Okay, this morning I went to the library, and found that Mathew Franklin Whittier cannot possibly be the travelogue writer who goes from New York, to Washington, to Mobile, Alabama--because he stays in Mobile far longer than Mathew could have.* In other words, there are irreconcilable itinerary conflicts with Mathew's known works, which place him in other locations. These letters, signed "Buckingham," are very well-written, and the style is plausibly Mathew's. While I thought they might be a tribute to his old editor, Joseph T. Buckingham, perhaps they are Buckingham, himself! I don't know, but I know they aren't written by Mathew.
(I just checked to see when Buckingham died, and he could have written them--whew.)
So then when I got home, I realized that I actually have physical copies of all the "Buckingham" letters in my original volumes, and I didn't need to go to the library in the first place. I went yesterday, actually, and found the parking lot I usually used was closed. I found a parking space, and couldn't get the reader to read my credit card, so I used up all the quarters I had. That wasn't enough, so I tried the card again, and got it to work--$3.00 more. But when I walked the two blocks to the library, I found it was closed for Patriots Day. I don't remember ever hearing about Patriots Day. That's why I went today; but turns out I needn't have gone either day.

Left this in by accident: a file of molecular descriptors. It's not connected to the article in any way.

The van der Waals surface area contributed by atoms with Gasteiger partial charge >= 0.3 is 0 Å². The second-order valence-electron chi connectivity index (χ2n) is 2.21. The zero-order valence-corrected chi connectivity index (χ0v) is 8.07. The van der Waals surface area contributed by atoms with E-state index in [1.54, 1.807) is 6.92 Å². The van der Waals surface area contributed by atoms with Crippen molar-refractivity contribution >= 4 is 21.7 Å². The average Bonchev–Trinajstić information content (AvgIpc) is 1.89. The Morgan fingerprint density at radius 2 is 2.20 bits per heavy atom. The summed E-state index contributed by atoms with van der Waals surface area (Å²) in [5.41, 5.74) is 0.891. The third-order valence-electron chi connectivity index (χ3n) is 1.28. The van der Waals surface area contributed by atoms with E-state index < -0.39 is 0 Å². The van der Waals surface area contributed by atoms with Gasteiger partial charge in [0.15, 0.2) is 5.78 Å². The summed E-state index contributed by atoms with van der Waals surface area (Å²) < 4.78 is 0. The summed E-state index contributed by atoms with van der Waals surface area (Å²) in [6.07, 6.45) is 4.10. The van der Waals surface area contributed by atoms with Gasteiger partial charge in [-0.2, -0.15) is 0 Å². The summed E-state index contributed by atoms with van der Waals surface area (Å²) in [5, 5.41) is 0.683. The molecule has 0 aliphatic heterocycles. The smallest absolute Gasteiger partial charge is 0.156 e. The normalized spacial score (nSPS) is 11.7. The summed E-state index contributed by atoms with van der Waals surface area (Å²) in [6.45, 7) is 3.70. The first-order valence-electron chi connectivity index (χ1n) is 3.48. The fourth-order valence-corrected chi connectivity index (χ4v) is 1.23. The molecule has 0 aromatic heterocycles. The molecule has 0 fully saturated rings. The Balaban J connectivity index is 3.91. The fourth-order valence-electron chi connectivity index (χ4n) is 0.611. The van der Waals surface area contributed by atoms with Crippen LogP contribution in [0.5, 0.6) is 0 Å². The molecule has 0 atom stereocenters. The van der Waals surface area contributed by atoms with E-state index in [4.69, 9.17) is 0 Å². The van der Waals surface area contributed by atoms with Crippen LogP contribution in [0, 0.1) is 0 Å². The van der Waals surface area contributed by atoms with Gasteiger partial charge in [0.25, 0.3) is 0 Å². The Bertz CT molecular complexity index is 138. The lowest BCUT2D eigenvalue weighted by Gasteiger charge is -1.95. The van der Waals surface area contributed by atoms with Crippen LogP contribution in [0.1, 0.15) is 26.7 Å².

In that frame of mind, I went back to copying the "Joe Strickland" letters, cleaning them up, and reading Allen Walker Read's commentary while I did so. All the while, I'm biting my nails (not literally), because it only takes one irreconcilable date discrepancy to ruin your whole day. Sometimes Joe writes from New York; sometimes from Boston. I had Mathew Franklin Whittier in Boston from May 18, 1827.
There is a brief overlap of a couple of months, I think it was, in mid-1827. Mathew already had a connection with Joseph Buckingham, the editor of the "New-England Galaxy," which paper had been reprinting "Joe Strickland." So it is entirely plausible, based on the dates of the "Strickland" letters, and the dates and content of the other pieces Mathew was publishing in the "Galaxy," that he was in the process of moving. Then, either "Strickland," or members of his fictitious family, write from Boston. (There is one printed in New York later on, but it puts "Strickland" in Constantinople, in response to an ongoing story in the newspapers, and thus is tied by content neither to Boston, nor to New York.)
The gist is that there is no conflict. From 1825, Mathew is in New York City, writing "Joe Strickland" for the "National Advocate"--and then, when the editor launches his own paper, the "Enquirer," Strickland moves with him. Meanwhile, there is a relationship with the "Galaxy" in Boston, and finally, in mid-1827, Mathew moves there. He is submitting a great deal more than "Strickland" to the "Galaxy." All of this work is his, with one possible exception, an imitation. Read seems to think that just about everything not signed "Joe Strickland" is an imitation. I know from long-time familiarity with Mathew's work, that they aren't.